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Press Centre (4/2017)

During the cold winter months, debit cards bring warmth to the most vulnerable Syrian children


Ranya waits at the checkout line of a local shop in Kilis, southern Turkey, to buy clothes for her children. Photo Credit: © UNICEF Turkey/2017/Feyzioglu
By Donatella Lorch / UNICEF

KILIS, 5 April 2017 –
Since Ranya fled Syria and settled in the Turkish city of Kilis just over a year ago, she has moved four times, her five young children in tow. 
For a few months they lived with her parents but it was too crowded. Ranya, 34, whose husband has been missing in Syria for over a year, then had a brief five-month streak of luck when a Turkish family offered to temporarily pay rent for a single room. Since then she spends her days in a friend’s apartment, while her three boys beg on nearby streets.

“We don’t have a house, we don’t have anything,” explained Ranya, as she sat on the floor of her friend’s kitchen. “The children can’t go to school. Now it is winter and they need warm clothes and blankets.”

Ranya and her family are among the 120,000 Syrian refugees that live in the city of Kilis, in Southeast Turkey just a few kilometres from the Syrian border. Most of the refugees here are from Aleppo or farmers from just across the border.

Her children’s feet are chapped and dirty, their T-shirts stained and layered. Rania’s seven-year old daughter wears tattered worn out white sandals. Her brother, Ahmed, 13, has outgrown his sneakers and uses them like flip flops

In Kilis, UNICEF has partnered with the Danish Refugee Council to support 3,670 vulnerable refugee families, including Rania’s, that live in dire conditions worsened by the winter cold. But because each family’s needs vary, this winter assistance from UNICEF comes in the form of a pre-loaded debit card that allows the families to prioritize their own shopping in 20 pre-selected stores. The most popular items are warm clothes, blankets, heating coal and cooking gas.

The amount of money varies according to the size of the family, from 500TL (US$139) for a family of four to 900TL (US$250) for a family of eight. In total, UNICEF debit cards have benefited an estimated 20,000 Syrian refugees across Kilis this winter season. The debit card program has made it possible to identify Rania for further assistance. UNICEF and its partners will help her register her children in school as well as have them immunized.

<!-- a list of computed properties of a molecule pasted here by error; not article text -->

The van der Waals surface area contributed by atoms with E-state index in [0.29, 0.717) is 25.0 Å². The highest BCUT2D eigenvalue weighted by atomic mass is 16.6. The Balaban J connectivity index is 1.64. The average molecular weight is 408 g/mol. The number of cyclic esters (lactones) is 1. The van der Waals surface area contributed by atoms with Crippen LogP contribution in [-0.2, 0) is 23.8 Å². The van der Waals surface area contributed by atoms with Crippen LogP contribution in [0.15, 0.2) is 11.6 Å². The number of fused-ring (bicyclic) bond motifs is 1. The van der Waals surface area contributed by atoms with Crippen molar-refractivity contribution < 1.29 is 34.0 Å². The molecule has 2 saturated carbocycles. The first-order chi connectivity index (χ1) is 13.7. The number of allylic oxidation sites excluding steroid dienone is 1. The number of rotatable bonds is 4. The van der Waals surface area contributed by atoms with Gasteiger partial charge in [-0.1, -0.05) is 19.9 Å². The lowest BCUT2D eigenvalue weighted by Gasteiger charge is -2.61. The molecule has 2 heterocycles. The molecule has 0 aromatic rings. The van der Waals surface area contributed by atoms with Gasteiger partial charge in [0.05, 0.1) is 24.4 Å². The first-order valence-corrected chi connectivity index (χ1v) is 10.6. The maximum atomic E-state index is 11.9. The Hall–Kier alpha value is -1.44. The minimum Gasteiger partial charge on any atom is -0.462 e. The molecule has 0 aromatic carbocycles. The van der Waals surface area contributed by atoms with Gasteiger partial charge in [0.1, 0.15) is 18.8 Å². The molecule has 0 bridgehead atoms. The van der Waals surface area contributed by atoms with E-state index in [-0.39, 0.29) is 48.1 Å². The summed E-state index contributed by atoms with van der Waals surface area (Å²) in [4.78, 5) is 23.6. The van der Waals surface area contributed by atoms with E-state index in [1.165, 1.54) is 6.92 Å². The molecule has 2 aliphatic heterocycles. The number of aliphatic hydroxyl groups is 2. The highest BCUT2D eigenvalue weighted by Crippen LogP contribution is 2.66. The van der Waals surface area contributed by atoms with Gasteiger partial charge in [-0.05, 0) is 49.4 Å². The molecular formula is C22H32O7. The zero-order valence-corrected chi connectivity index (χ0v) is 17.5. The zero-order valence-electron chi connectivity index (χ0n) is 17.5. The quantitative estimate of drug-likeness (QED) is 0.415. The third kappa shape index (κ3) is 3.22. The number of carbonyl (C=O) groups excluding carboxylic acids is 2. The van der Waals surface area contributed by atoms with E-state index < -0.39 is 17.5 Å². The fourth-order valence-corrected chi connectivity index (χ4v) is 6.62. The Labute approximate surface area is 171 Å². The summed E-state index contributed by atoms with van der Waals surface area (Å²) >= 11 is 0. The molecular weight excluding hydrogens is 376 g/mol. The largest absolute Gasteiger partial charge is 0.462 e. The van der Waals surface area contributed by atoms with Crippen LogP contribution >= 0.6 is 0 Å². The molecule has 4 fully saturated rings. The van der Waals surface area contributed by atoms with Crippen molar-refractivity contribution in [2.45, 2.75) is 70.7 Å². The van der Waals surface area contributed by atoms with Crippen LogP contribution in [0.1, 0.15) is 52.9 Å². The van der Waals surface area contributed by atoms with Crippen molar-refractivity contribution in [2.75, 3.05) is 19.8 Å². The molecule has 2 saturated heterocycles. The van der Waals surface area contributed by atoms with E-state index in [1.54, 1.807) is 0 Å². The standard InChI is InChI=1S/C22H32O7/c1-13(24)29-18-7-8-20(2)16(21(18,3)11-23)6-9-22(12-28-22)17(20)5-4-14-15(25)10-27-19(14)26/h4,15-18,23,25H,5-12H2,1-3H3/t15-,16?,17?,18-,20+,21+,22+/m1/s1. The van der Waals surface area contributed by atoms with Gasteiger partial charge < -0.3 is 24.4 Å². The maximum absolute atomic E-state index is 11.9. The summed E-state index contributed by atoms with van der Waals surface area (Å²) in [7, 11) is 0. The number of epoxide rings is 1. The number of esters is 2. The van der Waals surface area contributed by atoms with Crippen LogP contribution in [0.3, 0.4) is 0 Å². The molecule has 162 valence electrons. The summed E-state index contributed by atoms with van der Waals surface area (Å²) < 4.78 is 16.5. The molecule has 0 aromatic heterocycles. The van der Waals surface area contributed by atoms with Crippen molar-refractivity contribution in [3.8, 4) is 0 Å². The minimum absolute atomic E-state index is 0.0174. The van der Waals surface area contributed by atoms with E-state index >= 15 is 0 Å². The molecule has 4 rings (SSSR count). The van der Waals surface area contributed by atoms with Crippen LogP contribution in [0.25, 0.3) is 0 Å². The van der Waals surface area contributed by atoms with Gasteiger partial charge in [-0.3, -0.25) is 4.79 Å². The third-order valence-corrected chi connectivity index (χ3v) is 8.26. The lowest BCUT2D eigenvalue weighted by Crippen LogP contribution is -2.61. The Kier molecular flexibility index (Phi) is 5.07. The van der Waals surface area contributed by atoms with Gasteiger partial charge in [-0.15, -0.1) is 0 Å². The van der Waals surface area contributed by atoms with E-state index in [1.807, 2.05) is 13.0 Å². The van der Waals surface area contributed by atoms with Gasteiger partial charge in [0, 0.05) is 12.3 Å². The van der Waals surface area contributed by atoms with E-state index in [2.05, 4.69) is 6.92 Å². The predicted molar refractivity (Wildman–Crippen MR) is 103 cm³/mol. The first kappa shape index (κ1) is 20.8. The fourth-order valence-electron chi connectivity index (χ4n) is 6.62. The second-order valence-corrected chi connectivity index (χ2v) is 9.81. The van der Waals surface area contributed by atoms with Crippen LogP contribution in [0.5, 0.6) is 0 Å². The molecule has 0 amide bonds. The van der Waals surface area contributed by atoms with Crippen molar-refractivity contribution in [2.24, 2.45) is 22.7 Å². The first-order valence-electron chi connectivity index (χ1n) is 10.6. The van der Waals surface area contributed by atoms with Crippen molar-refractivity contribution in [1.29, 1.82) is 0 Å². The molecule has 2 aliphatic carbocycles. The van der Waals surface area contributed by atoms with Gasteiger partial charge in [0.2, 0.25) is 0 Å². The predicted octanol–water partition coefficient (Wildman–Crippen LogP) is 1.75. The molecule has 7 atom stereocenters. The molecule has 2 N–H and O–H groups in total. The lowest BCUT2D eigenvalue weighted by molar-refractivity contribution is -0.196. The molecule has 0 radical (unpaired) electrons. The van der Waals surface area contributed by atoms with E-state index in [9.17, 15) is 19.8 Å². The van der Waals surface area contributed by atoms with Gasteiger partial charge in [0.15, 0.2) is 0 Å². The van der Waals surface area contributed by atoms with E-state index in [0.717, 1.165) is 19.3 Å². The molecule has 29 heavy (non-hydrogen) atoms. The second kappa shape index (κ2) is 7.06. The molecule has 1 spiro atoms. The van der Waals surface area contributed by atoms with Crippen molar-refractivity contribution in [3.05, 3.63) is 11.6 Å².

As soon as she received her debit card, Ranya’s priorities focused on buying clothes. She had 700TL (US$194) to spend and she knew exactly where she wanted to go. With Aliya and 14-year-old Mohammed in tow, she went straight to a modern two-story glass-walled clothing store with the UNICEF debit card logo displayed on the entrance window, zeroing in on the children’s section. Aliya was all smiles, skipping down the aisles, caressing sweaters, checking out shirts and at one point donning an electric pink down coat and pirouetting with unrepressed glee. Mohammed was more subdued and helped Ranya select three pairs of jeans for his brothers and himself (on sale for 9TL each or US$2.50). Mohammed then tried on sweaters warily entering a dressing room to face a giant mirror. “It is very soft,” he whispered as he caressed his cheek with the edge of the hoodie. “It is so nice.”

At the checkout line, Ranya joined a handful of Syrian refugee women, all with debit card in hand. While Aliya tried to peak over the counter, her mother paid 255TL (US$70) for the jeans, the pink coat, sweaters, socks and several shirts. There were smiles all around including from the all female check-out staff.

“The debit card is good business for our store,” said Mehmet Tek,” the store manager. “We are very crowded on the first and second day after the debit cards are activated. Our sales are good.”

Loaded down with plastic shopping bags, Ranya, walked down the store steps onto the main street. The sun was out and Aliya skipped ahead, her torn white sandals clacking against her heels.

“Tomorrow I will buy shoes for all my children,” Ranya said. “I may not have a place of my own to live in but my children now have warm clothes.”
 
PARTNERSHIP FOR CHILDREN

This winter program is made possible thanks to the generous financial support of the European Union through its European Civil Protection and Humanitarian Aid Operations (ECHO).